If the To waypoint hasn't been updated you won't get it at all, It is difficult to notice something by its absence (LNAV). Even ff you have done everything correctly, you have to actively search for it to confirm it is available after crossing the FAF. That to me is one of the the big HF lessons I have taken away from this event.

This raises the old chestnut of what to set in the MCP for Boeings, the QDM or missed approach heading (070) in this case? We set the altitude, but we are divided on the HDG.
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Old 16th Jan 2020, 23:40
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When the 737’s got a missed approach track of 070, and the 330 ahead of it is turning onto about 105 to pick up the 075 radial - surely it’s a moot point whether the 737 turned at the MAPT or 12 seconds later. Things were going to get untidy regardless.
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Old 17th Jan 2020, 00:03
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Originally Posted by itsnotthatbloodyhard View Post
When the 737’s got a missed approach track of 070, and the 330 ahead of it is turning onto about 105 to pick up the 075 radial - surely it’s a moot point whether the 737 turned at the MAPT or 12 seconds later. Things were going to get untidy regardless.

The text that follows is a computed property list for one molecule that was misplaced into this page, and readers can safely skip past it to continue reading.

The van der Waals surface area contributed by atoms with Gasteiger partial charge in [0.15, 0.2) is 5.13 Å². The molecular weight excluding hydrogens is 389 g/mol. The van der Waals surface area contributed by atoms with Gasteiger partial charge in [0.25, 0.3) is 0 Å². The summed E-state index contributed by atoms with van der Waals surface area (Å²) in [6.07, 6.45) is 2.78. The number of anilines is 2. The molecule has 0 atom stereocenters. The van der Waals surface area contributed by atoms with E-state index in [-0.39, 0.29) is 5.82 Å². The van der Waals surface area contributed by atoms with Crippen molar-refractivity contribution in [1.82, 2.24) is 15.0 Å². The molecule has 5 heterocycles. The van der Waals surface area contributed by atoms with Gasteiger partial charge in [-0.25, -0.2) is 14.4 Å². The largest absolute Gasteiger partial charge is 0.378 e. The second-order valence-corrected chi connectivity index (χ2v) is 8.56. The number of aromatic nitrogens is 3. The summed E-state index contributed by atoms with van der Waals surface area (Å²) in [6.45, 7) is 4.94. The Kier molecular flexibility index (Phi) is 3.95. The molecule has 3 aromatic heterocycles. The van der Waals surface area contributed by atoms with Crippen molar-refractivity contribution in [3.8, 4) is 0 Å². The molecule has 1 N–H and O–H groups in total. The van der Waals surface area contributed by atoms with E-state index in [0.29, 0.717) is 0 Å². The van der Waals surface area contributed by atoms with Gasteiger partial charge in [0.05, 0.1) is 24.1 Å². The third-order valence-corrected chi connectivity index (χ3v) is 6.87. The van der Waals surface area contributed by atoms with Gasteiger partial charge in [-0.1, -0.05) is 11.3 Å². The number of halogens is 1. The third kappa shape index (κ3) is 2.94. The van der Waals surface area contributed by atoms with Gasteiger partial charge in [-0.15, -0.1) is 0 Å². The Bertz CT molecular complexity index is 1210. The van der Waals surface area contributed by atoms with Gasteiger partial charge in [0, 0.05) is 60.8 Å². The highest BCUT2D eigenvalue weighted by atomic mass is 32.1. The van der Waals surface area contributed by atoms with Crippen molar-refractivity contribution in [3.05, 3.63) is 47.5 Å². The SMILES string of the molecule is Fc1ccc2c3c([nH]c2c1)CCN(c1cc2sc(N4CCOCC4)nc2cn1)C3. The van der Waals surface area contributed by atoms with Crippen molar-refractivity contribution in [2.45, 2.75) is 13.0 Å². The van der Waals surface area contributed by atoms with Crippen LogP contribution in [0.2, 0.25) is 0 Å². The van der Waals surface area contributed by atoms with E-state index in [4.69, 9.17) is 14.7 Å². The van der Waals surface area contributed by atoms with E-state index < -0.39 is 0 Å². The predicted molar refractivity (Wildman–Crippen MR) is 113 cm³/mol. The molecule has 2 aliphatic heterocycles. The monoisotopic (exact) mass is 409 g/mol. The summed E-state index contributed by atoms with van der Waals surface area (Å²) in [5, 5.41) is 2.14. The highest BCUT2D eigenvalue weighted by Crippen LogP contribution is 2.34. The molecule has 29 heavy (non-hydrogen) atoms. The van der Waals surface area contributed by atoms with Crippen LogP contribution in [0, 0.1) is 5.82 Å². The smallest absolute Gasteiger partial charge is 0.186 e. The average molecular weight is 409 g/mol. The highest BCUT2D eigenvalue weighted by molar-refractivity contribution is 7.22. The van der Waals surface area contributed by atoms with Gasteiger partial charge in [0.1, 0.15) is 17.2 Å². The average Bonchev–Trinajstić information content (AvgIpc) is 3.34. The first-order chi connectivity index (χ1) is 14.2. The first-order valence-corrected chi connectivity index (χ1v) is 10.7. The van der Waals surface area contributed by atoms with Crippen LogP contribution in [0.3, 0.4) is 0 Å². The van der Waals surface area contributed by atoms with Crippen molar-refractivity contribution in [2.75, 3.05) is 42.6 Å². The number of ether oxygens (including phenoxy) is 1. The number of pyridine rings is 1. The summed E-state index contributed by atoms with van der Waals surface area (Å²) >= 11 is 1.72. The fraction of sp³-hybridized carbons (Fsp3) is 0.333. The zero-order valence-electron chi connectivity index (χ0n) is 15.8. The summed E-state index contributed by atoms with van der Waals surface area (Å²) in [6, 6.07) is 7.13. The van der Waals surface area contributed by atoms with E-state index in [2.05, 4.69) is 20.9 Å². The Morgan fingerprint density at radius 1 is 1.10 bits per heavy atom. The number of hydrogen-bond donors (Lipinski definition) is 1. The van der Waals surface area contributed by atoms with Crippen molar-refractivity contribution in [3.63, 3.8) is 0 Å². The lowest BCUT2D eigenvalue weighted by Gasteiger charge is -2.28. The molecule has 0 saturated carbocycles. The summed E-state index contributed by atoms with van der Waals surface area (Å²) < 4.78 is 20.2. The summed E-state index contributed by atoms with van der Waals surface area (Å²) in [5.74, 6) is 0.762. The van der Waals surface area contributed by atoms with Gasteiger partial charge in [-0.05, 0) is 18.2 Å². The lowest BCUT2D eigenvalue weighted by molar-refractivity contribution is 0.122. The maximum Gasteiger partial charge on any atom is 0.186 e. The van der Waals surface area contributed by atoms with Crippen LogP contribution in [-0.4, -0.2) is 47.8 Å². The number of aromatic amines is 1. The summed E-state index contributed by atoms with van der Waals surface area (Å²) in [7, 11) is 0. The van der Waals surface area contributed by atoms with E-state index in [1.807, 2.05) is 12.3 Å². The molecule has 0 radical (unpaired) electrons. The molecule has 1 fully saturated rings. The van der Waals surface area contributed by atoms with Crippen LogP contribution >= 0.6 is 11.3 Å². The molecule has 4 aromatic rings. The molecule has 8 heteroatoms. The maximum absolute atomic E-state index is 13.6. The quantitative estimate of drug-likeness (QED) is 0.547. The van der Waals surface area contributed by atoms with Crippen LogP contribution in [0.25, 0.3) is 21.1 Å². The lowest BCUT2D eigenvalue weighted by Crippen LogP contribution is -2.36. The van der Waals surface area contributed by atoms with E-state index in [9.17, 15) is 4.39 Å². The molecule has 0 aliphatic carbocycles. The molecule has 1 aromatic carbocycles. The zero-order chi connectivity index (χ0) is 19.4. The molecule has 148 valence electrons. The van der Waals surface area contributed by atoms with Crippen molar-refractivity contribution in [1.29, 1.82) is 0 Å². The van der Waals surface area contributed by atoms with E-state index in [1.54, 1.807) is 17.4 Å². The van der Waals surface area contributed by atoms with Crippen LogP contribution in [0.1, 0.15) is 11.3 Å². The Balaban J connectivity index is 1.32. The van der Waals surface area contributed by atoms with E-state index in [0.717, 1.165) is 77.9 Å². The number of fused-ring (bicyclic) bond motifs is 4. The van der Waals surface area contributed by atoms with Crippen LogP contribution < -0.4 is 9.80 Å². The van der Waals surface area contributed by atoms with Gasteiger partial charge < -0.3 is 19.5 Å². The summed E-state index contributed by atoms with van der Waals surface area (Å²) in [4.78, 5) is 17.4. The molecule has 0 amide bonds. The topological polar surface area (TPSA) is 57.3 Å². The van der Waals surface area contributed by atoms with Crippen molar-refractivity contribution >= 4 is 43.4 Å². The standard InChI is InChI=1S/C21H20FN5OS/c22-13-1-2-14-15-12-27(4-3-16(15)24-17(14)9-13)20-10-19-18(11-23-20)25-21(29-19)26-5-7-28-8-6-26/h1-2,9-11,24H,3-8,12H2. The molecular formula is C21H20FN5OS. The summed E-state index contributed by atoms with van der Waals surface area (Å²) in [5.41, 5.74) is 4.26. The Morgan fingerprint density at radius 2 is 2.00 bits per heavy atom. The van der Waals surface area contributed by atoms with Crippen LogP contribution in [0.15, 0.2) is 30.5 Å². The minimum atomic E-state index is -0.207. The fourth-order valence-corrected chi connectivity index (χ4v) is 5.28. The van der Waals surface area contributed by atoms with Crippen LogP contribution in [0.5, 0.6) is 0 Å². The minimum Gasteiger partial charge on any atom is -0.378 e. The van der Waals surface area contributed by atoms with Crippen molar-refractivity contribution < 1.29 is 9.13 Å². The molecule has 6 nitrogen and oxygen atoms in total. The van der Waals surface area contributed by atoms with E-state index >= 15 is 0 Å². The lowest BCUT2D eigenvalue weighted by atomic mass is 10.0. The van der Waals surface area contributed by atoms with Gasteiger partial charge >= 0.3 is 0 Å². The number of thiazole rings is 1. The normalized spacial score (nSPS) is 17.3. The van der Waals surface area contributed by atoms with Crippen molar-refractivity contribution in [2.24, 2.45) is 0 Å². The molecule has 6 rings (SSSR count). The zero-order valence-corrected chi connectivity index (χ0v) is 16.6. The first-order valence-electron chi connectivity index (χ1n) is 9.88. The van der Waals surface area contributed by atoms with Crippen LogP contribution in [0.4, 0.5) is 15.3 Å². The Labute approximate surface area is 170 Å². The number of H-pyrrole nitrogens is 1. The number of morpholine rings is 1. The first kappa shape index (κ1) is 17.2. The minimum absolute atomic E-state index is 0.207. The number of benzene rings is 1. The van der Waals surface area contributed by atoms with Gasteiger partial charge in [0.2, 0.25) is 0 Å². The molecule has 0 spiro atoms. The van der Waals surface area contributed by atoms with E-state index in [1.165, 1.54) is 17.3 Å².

They should be vertically separated at that point, the 737 at 2000 at the 330 at 3000.

If they had started the turn at the MAP, this would have looked rather different. Ie


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Old 17th Jan 2020, 00:27
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You might be assuming a bit much about the 330’s climb performance.
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Old 17th Jan 2020, 00:39
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Originally Posted by itsnotthatbloodyhard View Post
You might be assuming a bit much about the 330’s climb performance.
Sure, anythings possible.

I put it to you however that the 737 was at 920ft when the A330 rotated. Yet by the time the flightpaths converged, the A330 was higher. If it was struggling for climb performance, how'd that happen?
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Old 17th Jan 2020, 01:12
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Paddleboat.
possibly consider that after 800ft. AGL, the 737 was above acceleration altitude and accelerating, retracting flap etc. while the 330 was doing the noise abatement climb with an acceleration alt somewhat higher than the 737.
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Old 17th Jan 2020, 01:18
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Originally Posted by Back Seat Driver View Post